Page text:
What are you using to preview the shader code?
  • Seenax
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    Seenax polycounter lvl 5
    @Xoliul: wiki http://en.wikipedia.org/wiki/Luminance_(relative)

    @radiancef0rge: Memory and compression. You need as much precision as you can get when it comes to HDR fake, and alpha textures are compressed pretty bad which means bad precision.
    Notepad++ for previewing shader code.
  • radiancef0rge
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    radiancef0rge Polycount Sponsor
    Notepad++ has a visualizer for shader code?
  • Ashaman73
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    Ashaman73 polycounter lvl 6
    Any compression would do, even a capped linear compression. But the issue with it is, that you compress a very large range into 8 bits. The resolurion is really bad.

    Where is the disadvantage when using an additional channel for eg RGBM, or even half-float format for hdr ? You compression works only to reduce the demand on the harddisk, but on the videocard you still would utilize hardware supported compression and color spaces (dds format, srgb etc). Eg your compression on top of dxt5 would lead to really ugly artifacts (small changes in the source image would result in extrem changes in the final image).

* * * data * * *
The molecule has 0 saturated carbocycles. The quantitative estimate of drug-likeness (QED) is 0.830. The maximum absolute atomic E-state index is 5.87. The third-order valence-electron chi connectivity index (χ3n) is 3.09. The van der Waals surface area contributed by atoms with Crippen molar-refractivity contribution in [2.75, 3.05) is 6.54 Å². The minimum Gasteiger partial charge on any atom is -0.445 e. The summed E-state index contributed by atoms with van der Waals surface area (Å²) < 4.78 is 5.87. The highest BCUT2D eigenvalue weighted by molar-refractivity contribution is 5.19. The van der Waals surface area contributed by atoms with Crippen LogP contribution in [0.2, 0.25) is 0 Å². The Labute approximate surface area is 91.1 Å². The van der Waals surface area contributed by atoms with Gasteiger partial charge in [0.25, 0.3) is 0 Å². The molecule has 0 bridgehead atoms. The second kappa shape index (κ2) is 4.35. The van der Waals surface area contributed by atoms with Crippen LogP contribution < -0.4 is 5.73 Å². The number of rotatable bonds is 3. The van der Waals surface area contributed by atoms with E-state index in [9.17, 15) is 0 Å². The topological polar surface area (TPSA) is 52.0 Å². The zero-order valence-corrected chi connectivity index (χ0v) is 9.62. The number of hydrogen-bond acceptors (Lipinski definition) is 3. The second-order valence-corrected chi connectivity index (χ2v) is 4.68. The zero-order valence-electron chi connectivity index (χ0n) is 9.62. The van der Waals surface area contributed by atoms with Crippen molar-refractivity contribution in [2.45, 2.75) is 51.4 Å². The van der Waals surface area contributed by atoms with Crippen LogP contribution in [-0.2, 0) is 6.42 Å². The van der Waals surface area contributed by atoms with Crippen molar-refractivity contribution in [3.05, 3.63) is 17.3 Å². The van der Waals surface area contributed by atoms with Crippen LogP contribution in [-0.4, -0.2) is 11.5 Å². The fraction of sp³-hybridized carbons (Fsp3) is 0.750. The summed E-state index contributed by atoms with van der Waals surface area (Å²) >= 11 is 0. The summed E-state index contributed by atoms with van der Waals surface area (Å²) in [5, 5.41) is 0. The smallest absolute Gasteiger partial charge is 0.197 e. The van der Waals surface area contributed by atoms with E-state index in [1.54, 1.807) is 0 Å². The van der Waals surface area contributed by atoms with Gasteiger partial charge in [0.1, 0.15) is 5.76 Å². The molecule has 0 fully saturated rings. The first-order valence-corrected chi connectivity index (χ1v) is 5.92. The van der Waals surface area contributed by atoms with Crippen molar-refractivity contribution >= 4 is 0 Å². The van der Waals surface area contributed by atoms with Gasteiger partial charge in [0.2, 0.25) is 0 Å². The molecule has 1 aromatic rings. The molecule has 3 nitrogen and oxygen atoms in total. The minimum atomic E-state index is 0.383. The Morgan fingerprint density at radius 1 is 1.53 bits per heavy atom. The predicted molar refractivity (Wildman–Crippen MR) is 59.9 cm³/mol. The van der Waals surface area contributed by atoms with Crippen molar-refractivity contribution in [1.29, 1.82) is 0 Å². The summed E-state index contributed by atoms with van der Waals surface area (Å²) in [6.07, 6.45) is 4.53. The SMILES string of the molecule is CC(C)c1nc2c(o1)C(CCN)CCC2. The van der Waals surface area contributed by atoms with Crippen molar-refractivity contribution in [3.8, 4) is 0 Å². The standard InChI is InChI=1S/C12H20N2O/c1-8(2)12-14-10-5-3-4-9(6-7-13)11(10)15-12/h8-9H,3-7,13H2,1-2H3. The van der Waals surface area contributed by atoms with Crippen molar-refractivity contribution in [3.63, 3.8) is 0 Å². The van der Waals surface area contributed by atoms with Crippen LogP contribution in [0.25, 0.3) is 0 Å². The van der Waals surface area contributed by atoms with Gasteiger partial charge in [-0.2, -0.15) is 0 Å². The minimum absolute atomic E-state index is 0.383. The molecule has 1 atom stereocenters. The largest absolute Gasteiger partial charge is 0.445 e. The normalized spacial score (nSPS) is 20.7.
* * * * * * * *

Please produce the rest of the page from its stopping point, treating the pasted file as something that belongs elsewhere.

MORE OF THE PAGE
Consider this in combination with hardware compression (example 1024x1024):
    RGB (log10 compression) vs RGBM(DXT5 compression)
    ~3mbyte vs ~1mbyte

    And with RGBM you would have higher quality. If you compress RGB-log10 further by using eg DXT5, the quality reduction would be really hurting.

    PS: this kind of compression might be useful on old-gen hardware (PS/Xbox360) where you use it in combination with rendertargets to use hdr rendering ingame (32bit vs 64bit render targets), but this rendertargets are not hardware compressed any further (performance issues). But texture use hardware compression (you have a performance gain here !).
  • Seenax
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    Seenax polycounter lvl 5
    @radiancef0rge: I use 3dsmax viewport, sry. Notepad++ for editing

    @Ashaman73: take a look at this:
    (the raw lightmap wasn't used in any test and it's here so you can compare the log10RGB encoded lightmaps with it)

    Render.jpg
    LightmapShowcase.jpg

    Decode the lightmap in shader and you get true HDR images:
    SceneTest.jpg
  • AlecMoody
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    AlecMoody sublime tool
    That 928 looks familiar.

    Edit: